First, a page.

‘Avoid unhealthy food’, ‘watch your manners’, ‘always eat breakfast’, ‘avoid snacking’, ‘eat slowly, the list is simply endless. Time to capitalize on these social norms of obesity as a study by scientists from McGill University and the University of Alberta has revealed that these popular beliefs may shape our behavior substantially and protect against obesity.
Professionals suggest that beliefs are supposed to be our assets and taking advantage of them to the core will definitely influence our actions. Notions that motivate healthy eating habits such as munching food morsels slowly, never skipping breakfasts and keeping a safe distance from junk food are some behaviors that are imbibed in us since childhood.
These food manners are promoted and reinforced by parents, colleagues, media and social actors. Just as we tend to follow other principles in life, these simple regulations related to obesity may go a long way in preventing obesity. Violation is supposedly detrimental by all means, the team believes.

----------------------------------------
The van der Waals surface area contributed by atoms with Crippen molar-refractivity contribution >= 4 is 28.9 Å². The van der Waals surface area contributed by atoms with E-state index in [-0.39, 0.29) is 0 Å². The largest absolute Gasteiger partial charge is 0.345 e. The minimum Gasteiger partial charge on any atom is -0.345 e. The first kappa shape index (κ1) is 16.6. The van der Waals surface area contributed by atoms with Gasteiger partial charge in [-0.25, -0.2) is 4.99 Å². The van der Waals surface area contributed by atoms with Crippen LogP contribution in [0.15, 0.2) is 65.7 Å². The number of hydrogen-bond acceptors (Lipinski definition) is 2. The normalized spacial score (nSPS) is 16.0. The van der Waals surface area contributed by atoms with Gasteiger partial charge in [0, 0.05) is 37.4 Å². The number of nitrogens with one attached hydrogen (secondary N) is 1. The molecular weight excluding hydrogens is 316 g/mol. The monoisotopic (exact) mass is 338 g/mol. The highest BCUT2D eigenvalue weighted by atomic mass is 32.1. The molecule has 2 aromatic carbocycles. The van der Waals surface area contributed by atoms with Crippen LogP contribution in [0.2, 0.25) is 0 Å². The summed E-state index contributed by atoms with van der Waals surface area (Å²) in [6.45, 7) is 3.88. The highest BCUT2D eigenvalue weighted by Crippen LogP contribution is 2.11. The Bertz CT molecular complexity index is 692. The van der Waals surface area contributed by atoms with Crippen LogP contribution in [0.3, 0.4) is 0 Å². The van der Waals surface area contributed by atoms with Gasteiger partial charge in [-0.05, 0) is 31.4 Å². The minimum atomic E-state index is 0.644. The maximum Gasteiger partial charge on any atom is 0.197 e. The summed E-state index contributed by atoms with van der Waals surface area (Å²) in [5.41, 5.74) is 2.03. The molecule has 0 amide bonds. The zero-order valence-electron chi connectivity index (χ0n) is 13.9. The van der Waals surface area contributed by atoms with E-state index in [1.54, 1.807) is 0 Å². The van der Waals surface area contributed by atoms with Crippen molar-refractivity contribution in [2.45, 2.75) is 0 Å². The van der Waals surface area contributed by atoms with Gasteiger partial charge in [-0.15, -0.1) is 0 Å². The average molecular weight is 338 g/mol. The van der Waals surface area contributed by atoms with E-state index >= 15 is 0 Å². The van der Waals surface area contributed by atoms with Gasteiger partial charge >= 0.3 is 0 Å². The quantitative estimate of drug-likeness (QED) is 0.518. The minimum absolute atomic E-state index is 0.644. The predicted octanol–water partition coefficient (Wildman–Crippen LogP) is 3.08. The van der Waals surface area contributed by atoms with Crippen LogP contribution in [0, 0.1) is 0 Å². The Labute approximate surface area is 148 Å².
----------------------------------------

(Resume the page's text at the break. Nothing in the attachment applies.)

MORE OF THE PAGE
“With increased obesity rates, this finding is crucial and could help governments, as well as families, communities, media, businesses and other organizations, design more appropriate interventions to guide and shape what people believe about appropriate eating habits,” expressed Dr. Dubé, James McGill Chair of Consumer and Lifestyle Psychology and Marketing.
The findings of the study showed that those who deterred from conforming to the norms of eating habits apparently had greater BMI than others. Those who practiced these social norms were seemingly at an advantage as they had lower BMI along with greater body satisfaction and subjective health. The investigators concluded that the present culture and society can help us opt the stance ‘healthy choice is the natural choice’.
The study is published in the journal, Appetite.